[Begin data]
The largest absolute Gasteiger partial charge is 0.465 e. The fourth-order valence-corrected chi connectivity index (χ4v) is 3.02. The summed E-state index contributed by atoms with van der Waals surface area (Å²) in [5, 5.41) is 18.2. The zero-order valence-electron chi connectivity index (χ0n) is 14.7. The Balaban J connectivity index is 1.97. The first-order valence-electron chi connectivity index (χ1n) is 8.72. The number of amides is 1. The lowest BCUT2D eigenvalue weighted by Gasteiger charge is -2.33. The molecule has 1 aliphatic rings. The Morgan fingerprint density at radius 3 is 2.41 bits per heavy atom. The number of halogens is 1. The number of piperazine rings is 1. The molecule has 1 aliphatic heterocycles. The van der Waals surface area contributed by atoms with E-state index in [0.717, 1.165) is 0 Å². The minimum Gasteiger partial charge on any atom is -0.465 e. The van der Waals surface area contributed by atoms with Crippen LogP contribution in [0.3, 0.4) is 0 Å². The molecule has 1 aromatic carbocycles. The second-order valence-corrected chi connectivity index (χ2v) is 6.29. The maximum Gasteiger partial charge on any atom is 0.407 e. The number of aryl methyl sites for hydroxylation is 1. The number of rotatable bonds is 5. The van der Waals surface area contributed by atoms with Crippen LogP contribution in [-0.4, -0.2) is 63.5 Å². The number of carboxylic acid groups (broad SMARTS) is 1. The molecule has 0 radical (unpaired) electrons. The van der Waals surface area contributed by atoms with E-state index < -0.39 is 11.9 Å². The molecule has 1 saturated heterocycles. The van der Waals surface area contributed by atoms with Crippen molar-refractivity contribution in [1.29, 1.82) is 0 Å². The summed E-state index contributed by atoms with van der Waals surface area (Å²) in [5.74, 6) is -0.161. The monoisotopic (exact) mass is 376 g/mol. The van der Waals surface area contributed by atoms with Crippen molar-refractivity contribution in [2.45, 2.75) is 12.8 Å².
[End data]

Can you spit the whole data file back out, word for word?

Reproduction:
The largest absolute Gasteiger partial charge is 0.465 e. The fourth-order valence-corrected chi connectivity index (χ4v) is 3.02. The summed E-state index contributed by atoms with van der Waals surface area (Å²) in [5, 5.41) is 18.2. The zero-order valence-electron chi connectivity index (χ0n) is 14.7. The Balaban J connectivity index is 1.97. The first-order valence-electron chi connectivity index (χ1n) is 8.72. The number of amides is 1. The lowest BCUT2D eigenvalue weighted by Gasteiger charge is -2.33. The molecule has 1 aliphatic rings. The Morgan fingerprint density at radius 3 is 2.41 bits per heavy atom. The number of halogens is 1. The number of piperazine rings is 1. The molecule has 1 aliphatic heterocycles. The van der Waals surface area contributed by atoms with E-state index in [0.717, 1.165) is 0 Å². The minimum Gasteiger partial charge on any atom is -0.465 e. The van der Waals surface area contributed by atoms with Crippen LogP contribution in [0.3, 0.4) is 0 Å². The molecule has 1 aromatic carbocycles. The second-order valence-corrected chi connectivity index (χ2v) is 6.29. The maximum Gasteiger partial charge on any atom is 0.407 e. The number of aryl methyl sites for hydroxylation is 1. The number of rotatable bonds is 5. The van der Waals surface area contributed by atoms with Crippen LogP contribution in [-0.4, -0.2) is 63.5 Å². The number of carboxylic acid groups (broad SMARTS) is 1. The molecule has 0 radical (unpaired) electrons. The van der Waals surface area contributed by atoms with E-state index < -0.39 is 11.9 Å². The molecule has 1 saturated heterocycles. The van der Waals surface area contributed by atoms with Crippen molar-refractivity contribution in [1.29, 1.82) is 0 Å². The summed E-state index contributed by atoms with van der Waals surface area (Å²) in [5.74, 6) is -0.161. The monoisotopic (exact) mass is 376 g/mol. The van der Waals surface area contributed by atoms with Crippen molar-refractivity contribution in [2.45, 2.75) is 12.8 Å².